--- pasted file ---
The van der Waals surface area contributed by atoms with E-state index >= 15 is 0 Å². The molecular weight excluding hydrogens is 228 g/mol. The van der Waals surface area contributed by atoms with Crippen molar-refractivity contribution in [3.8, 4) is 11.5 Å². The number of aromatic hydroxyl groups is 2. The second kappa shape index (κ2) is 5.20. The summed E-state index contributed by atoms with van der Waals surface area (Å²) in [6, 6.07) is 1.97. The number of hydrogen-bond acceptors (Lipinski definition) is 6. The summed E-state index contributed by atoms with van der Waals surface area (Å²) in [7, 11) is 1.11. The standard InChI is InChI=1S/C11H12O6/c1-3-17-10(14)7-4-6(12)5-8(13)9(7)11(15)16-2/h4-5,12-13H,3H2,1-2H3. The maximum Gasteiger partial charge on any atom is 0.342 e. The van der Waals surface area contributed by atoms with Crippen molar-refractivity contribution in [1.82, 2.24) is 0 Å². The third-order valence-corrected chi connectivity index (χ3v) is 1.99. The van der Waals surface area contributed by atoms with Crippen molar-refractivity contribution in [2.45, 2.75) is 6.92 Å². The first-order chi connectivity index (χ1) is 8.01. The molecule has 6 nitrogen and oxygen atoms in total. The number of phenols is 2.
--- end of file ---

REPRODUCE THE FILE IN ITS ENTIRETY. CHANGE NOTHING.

The van der Waals surface area contributed by atoms with E-state index >= 15 is 0 Å². The molecular weight excluding hydrogens is 228 g/mol. The van der Waals surface area contributed by atoms with Crippen molar-refractivity contribution in [3.8, 4) is 11.5 Å². The number of aromatic hydroxyl groups is 2. The second kappa shape index (κ2) is 5.20. The summed E-state index contributed by atoms with van der Waals surface area (Å²) in [6, 6.07) is 1.97. The number of hydrogen-bond acceptors (Lipinski definition) is 6. The summed E-state index contributed by atoms with van der Waals surface area (Å²) in [7, 11) is 1.11. The standard InChI is InChI=1S/C11H12O6/c1-3-17-10(14)7-4-6(12)5-8(13)9(7)11(15)16-2/h4-5,12-13H,3H2,1-2H3. The maximum Gasteiger partial charge on any atom is 0.342 e. The van der Waals surface area contributed by atoms with Crippen molar-refractivity contribution in [1.82, 2.24) is 0 Å². The third-order valence-corrected chi connectivity index (χ3v) is 1.99. The van der Waals surface area contributed by atoms with Crippen molar-refractivity contribution in [2.45, 2.75) is 6.92 Å². The first-order chi connectivity index (χ1) is 8.01. The molecule has 6 nitrogen and oxygen atoms in total. The number of phenols is 2.